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Home LILE & STYLE Fashion ‘Threads of Change’ - Lessons in sustainable fashion taught on campus

‘Threads of Change’ – Lessons in sustainable fashion taught on campus

Fashion design student Elizabeth Nelson carries off the off-white tunic effortlessly, with two accessories – a mask and a hand bag. She designed the garment has part of a sustainability project for St. Teresa’s College, where she is a pursuing a postgraduate degree in fashion design. It comes as a surprise when she says it used to be her father’s old mundu.

She along with 18 other students, of the Fashion Design department of St. Teresa’s College, were asked to up-cycle garments for an environment day project, ‘Nature Heals Itself’, they excitedly agreed. It was an interesting activity for the lockdown, something to keep them busy, creatively. Over the next three weeks old saris, unused and damaged garments got a second chance – they became dresses, skirts, overcoats, pinafores, handbags, ear pieces and, of course masks.

Sana KP, a student of the college, in an upcycled garment designed by her  
| Photo Credit:
Special Arrangement

This was part of the college’s sustainability project, Mattathinte Noolizha, and was put together by its Department of Fashion Technology and Bhoomitra Sena Club (its nature club) in association with the Haritha Keralam Mission. Haritha Keralam is a Kerala State government initiative which, among other things, works towards eco-friendly and sustainable waste management practices.

Each student was asked to record the entire process on video – from ideation to execution – which was then edited and collated into a video that was uploaded on YouTube. The video was uploaded on the college’s YouTube handle on June 10. “Once we heard the concept – sustainable fashion – we were all keyed up,” says Elizabeth, who is in the final year of her post graduate degree in fashion design.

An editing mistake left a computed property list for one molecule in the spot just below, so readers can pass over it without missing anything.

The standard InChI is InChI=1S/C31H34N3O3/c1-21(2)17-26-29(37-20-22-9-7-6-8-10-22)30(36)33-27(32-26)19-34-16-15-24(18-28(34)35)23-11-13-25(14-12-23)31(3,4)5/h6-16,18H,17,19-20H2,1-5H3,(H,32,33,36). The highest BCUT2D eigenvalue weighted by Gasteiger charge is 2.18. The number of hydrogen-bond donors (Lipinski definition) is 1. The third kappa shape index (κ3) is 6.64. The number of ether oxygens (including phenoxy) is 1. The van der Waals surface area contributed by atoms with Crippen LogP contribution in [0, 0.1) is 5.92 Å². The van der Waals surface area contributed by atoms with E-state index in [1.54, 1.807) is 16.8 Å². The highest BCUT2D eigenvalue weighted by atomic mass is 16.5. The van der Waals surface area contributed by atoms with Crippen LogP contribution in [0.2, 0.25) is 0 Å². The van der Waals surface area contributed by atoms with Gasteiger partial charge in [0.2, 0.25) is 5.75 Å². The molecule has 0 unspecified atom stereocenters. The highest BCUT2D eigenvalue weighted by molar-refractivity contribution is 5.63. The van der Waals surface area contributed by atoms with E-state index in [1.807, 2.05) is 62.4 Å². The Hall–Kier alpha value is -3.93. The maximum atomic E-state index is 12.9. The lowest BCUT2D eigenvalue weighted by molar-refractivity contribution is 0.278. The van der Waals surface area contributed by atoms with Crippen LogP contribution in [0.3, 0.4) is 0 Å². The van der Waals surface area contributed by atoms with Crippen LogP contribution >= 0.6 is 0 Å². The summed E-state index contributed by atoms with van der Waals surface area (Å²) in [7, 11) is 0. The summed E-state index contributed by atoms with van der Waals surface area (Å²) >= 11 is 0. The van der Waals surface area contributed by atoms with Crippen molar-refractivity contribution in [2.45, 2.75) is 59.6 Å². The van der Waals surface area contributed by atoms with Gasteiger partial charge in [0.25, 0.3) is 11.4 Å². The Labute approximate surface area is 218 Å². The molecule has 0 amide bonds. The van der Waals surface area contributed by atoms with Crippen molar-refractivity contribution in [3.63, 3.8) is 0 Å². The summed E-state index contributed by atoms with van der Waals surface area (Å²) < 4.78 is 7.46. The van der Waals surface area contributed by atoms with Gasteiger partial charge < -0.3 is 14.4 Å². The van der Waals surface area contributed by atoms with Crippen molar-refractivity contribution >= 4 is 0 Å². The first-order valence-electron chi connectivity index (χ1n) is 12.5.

Collaborative effort

The project works with departments across the college including the Women Studies Centre and the Department of Communicative English. The first in its series of projects was the #handmedownchallenge, as part of which the students were asked to give a used garment to friend.

In one of the #handmedown challenges for students, uploaded on YouTube, students handed down/upcycled a black t-shirt. “The aim is to cut down the consumption of textile; fabric is one of the greatest polluters as we all know,” says Nirmala Padmanabhan, the co-ordinator of the project.

Textile industries and fashion industries are among the largest pollutants, some fabrics take a few decades or even centuries to decompose. Around 10% of carbon emissions come from textile industries and approximately 85% of textile waste go into landfills. It is also a pollutant of water – textile dyeing is the second largest pollutant of water.

Bessy Roy, a student of the college, in an upcycled garment designed by her

Bessy Roy, a student of the college, in an upcycled garment designed by her  
| Photo Credit:
Special Arrangement

“With this project we aim to create awareness about mindless consumption of textiles and fashion,” says Padmanabhan. “We want the students to take pride in repeating garments, rather than buying new clothes and we hope they spread the word among their peers,” she says. The Women’s Study Centre has been uploading short upcycling videos on YouTube. “Haritha Keralam, on assessing the response here, will implement the project in campuses across the State,” Padmanabhan said.

“This is the first step, we will re-purpose fabric and garments into items such as table mats, cushion covers and table cloths,” says Elizabeth. As part of the project, there are plans to start a sustainability consultancy in association with the fashion design department. “The fashion design department will be equipped to help people up-cycle garments making up-cycling easier and possible,” Padmanabhan says.

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